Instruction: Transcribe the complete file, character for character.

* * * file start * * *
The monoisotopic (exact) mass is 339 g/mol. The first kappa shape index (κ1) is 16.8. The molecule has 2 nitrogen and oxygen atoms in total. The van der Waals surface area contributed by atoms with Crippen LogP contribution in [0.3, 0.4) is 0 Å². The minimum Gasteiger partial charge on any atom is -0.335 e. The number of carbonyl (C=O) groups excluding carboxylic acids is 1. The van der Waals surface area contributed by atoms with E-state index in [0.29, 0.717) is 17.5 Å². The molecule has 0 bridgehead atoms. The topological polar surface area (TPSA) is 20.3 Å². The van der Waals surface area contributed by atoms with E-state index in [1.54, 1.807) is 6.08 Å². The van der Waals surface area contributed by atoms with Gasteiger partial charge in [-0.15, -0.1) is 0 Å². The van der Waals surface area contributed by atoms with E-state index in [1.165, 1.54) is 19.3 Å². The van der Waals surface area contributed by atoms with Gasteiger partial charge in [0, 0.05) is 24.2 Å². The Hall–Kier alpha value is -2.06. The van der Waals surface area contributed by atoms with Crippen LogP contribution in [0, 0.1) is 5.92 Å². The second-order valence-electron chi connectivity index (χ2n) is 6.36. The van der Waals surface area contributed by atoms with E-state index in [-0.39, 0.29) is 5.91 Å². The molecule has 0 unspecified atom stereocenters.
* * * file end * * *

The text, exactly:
The monoisotopic (exact) mass is 339 g/mol. The first kappa shape index (κ1) is 16.8. The molecule has 2 nitrogen and oxygen atoms in total. The van der Waals surface area contributed by atoms with Crippen LogP contribution in [0.3, 0.4) is 0 Å². The minimum Gasteiger partial charge on any atom is -0.335 e. The number of carbonyl (C=O) groups excluding carboxylic acids is 1. The van der Waals surface area contributed by atoms with E-state index in [0.29, 0.717) is 17.5 Å². The molecule has 0 bridgehead atoms. The topological polar surface area (TPSA) is 20.3 Å². The van der Waals surface area contributed by atoms with E-state index in [1.54, 1.807) is 6.08 Å². The van der Waals surface area contributed by atoms with Gasteiger partial charge in [-0.15, -0.1) is 0 Å². The van der Waals surface area contributed by atoms with E-state index in [1.165, 1.54) is 19.3 Å². The van der Waals surface area contributed by atoms with Gasteiger partial charge in [0, 0.05) is 24.2 Å². The Hall–Kier alpha value is -2.06. The van der Waals surface area contributed by atoms with Crippen LogP contribution in [0, 0.1) is 5.92 Å². The second-order valence-electron chi connectivity index (χ2n) is 6.36. The van der Waals surface area contributed by atoms with E-state index in [-0.39, 0.29) is 5.91 Å². The molecule has 0 unspecified atom stereocenters.